National Clam Chowder Day – Feb. 25th

by Rob Polansky

Clam Chowder

AP Photo

BRIDGEPORT, CT (WFSB) – Wednesday is National Clam Chowder Day.

The day celebrates the popular soup, which is often made from claims, onion and potato.

Recipes, however, vary from country to country.

A recent “Chowdafest” festival in Bridgeport, which organizers said determines New England’s best chowder, claimed Donovan’s in South Norwalk has the best. In fact, the eatery won top honors multiple years in a row.

The competition, typically held on October, had O’Neill’s and Spark’s Sports Grill, also both in Norwalk, rounding out the top three.

For more on Chowdafest, visit its website here.

Copyright 2015 WFSB (Meredith Corporation). All rights reserved.



Presidential Favorite – New England Clam Chowder

John F. Kennedy, the 35th United States President, was reportedly not a big eater and had to be reminded about meal times.  But when he did dine, he was true to his New England roots.

President John F. Kennedy

President John F. Kennedy sits aboard the United States Coast Guard boat Manitou in Narragansett Bay, Newport, R.I., August 26, 1962. ROBERT KNUDSEN/WHITE HOUSE PHOTOGRAPHS, JOHN F. KENNEDY PRESIDENTIAL LIBRARY AND MUSEUM

From EatingWell: September/October 2008

Yield:  6 servings, generous 1 cup each


  • 2 tsp.  canola oil
  • 4 slices of bacon, chopped
  • 1 medium onion, chopped
  • 2 stalks celery, chopped
  • 2 teaspoons chopped fresh thyme, or 1 teaspoon dried
  • 1 medium red potato, diced
  • 1 clam juice, (see Makeover Tip below)
  • 1 bay leaf
  • 3 c. low-fat milk
  • 1/2 c.  heavy cream
  • 1/3 c. all-purpose flour
  • 3/4 tsp. salt
  • 12-ounce fresh clam strips, (see Shopping Tip below), chopped, or 3 6-ounce cans chopped baby clams, rinsed
  • 2 scallions, thinly sliced



Heat oil in a large saucepan over medium heat. Add bacon and cook until crispy, 4 to 6 minutes. Transfer half of the cooked bacon to a paper towel-lined plate with a slotted spoon. Add onion, celery, and thyme to the pan; cook, stirring, until beginning to soften, about 2 minutes. Add potato, clam juice, and bay leaf. Bring to a simmer, cover, and cook until the vegetables are just tender, 8 to 10 minutes.
Whisk milk, cream, flour, and salt in a medium bowl. Add to the pan and return to a simmer, stirring, over medium-high heat. Cook, stirring, until thickened, about 2 minutes. Add clams and cook, stirring occasionally, until the clams are just cooked through, about 3 minutes more.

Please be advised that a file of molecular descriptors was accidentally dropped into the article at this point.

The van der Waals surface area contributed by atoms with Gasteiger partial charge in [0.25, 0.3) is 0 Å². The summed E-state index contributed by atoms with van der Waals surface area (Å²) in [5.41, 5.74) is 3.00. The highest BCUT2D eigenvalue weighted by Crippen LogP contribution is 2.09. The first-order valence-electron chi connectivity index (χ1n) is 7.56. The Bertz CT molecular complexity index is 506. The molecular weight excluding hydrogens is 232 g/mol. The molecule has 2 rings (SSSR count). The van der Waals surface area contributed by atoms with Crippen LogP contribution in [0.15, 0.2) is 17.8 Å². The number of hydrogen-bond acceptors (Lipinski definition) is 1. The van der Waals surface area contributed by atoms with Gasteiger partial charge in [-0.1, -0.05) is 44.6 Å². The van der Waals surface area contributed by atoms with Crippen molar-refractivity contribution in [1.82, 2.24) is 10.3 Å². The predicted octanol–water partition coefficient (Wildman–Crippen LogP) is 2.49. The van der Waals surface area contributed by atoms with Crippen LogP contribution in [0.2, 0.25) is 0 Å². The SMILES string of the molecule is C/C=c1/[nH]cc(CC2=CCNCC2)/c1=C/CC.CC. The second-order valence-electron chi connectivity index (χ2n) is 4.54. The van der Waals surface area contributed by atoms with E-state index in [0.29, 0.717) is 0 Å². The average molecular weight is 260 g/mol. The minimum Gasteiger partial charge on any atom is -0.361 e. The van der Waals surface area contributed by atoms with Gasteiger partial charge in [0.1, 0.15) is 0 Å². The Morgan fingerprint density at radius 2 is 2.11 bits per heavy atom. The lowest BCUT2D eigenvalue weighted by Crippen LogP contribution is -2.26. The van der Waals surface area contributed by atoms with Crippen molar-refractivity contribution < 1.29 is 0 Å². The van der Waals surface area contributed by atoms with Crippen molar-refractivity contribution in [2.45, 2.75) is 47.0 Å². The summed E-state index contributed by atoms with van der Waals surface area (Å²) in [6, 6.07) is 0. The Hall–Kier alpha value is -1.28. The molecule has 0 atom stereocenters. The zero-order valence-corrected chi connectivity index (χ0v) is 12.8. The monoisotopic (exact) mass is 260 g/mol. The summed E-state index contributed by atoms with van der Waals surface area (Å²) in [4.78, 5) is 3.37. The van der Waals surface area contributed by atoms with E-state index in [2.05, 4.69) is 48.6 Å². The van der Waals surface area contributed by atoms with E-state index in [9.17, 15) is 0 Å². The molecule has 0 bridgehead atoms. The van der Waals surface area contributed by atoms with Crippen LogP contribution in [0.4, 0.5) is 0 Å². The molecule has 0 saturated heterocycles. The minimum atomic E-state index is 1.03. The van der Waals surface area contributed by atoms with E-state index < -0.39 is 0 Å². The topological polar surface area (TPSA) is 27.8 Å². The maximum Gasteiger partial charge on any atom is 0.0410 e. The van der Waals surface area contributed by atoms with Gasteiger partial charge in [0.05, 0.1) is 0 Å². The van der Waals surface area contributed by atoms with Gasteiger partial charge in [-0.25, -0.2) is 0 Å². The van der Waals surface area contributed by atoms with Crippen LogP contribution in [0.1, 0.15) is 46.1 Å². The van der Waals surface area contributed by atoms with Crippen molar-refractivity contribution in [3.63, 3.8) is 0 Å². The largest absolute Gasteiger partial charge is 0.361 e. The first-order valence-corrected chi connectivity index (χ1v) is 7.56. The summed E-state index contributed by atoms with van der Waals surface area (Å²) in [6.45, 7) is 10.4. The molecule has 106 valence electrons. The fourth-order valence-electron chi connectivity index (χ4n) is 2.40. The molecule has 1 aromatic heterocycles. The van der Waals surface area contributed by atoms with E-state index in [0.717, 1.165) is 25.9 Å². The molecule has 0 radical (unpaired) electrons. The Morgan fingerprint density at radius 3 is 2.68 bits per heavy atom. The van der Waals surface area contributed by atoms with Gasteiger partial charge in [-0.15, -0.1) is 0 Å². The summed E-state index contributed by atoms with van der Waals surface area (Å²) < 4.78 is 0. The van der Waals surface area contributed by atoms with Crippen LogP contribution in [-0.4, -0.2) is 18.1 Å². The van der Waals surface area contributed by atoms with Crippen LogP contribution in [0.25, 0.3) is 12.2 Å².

To serve, discard bay leaf. Ladle into bowls and top each serving with some of the reserved bacon and scallions.


Tips & Techniques

Makeover tip: Check sodium carefully when using clam juice because the amount of sodium can vary dramatically between brands. We use Bar Harbor clam juice with only 120 mg sodium per 2-ounce serving.

Shopping tip: Look for fresh clam strips at the seafood counter.

Happy Chinese New Year!

Western concept of time is linear, meaning time proceeds in a straight line from past, to present, and future, while traditional China uses a 12-year-cycle for dating the years. Each Chinese year corresponds to one of 12 different animals with certain personality traits, and the animal signs (or zodiac) repeat every 12 years in the following order:

  1. Rat: charming, hardworking, thrifty, ambitious
  2. Ox: patient, alert, quiet, stubborn
  3. Tiger: sensitive, sympathetic, indecisive, powerful
  4. Rabbit: articulate, talented, kind, financially lucky
  5. Dragon: healthy, energetic, excitable, brave
  6. Snake: intense, passionate, wise, hates to fail
  7. Horse: popular, cheerful, perceptive, independent
  8. Ram: elegant, creative, shy, pessimistic
  9. Monkey: clever, flexible, inventive, sensible
  10. Rooster: busy, eccentric, deep thinker, loner
  11. Dog: loyal, honest, good leader, secret keeper
  12. Pig: chivalrous, determined, studious, problem solver

Legend has it that the 12 animals argued who would be first, so the gods called for a swimming contest.  All 12 animals fathered at a river bank and jumped in, but the rat shrewdly hopped on the ox’s back.  Although the ox reached the opposite shore first, the rat leaped onto land and won the race before the ox climbed out of the water.

Proper Chinese culture frowns upon asking people’s ages directly, but knowing their zodiac sign is a polite way of estimating (within 12 years) how old they are.  Using common sense, one could determine that the new neighbor is 73 years old rather than 61 or 85.

Visit this website for a birth year/animal sign chart… just click HERE.

Italian Herb Salad Dressing Recipe

Italian Herb Salad Dressing
Photo by Taste of Home©

Yield: 10 Servings


  • 3/4 cup olive oil
  • 1/2 cup red wine vinegar
  • 1 tablespoon grated Parmesan or Romano cheese
  • 1 garlic clove, minced
  • 1/2 teaspoon salt
  • 1/2 teaspoon sugar
  • 1/2 teaspoon dried oregano
  • Pinch pepper

In a jar with a tight-fitting lid, combine all ingredients; shake well. Refrigerate. Shake well again before serving over greens.

Nutritional Facts
1 serving (2 tablespoons) equals 150 calories, 16 g fat (2 g saturated fat), trace cholesterol, 127 mg sodium, 1 g carbohydrate, trace fiber, trace protein.

Originally published as Italian Herb Salad Dressing in Taste of Home October/November 1994, p16

Valentine’s Snack Mix


  • 1 1/4 c. pecan halves
  • 1 1/4 c. salted pistachio nuts
  • 1/3 c. sugar
  • 2 Tbsp. butter
  • 1/8 tsp. salt
  • 1 1/2 c. chocolate-covered raisins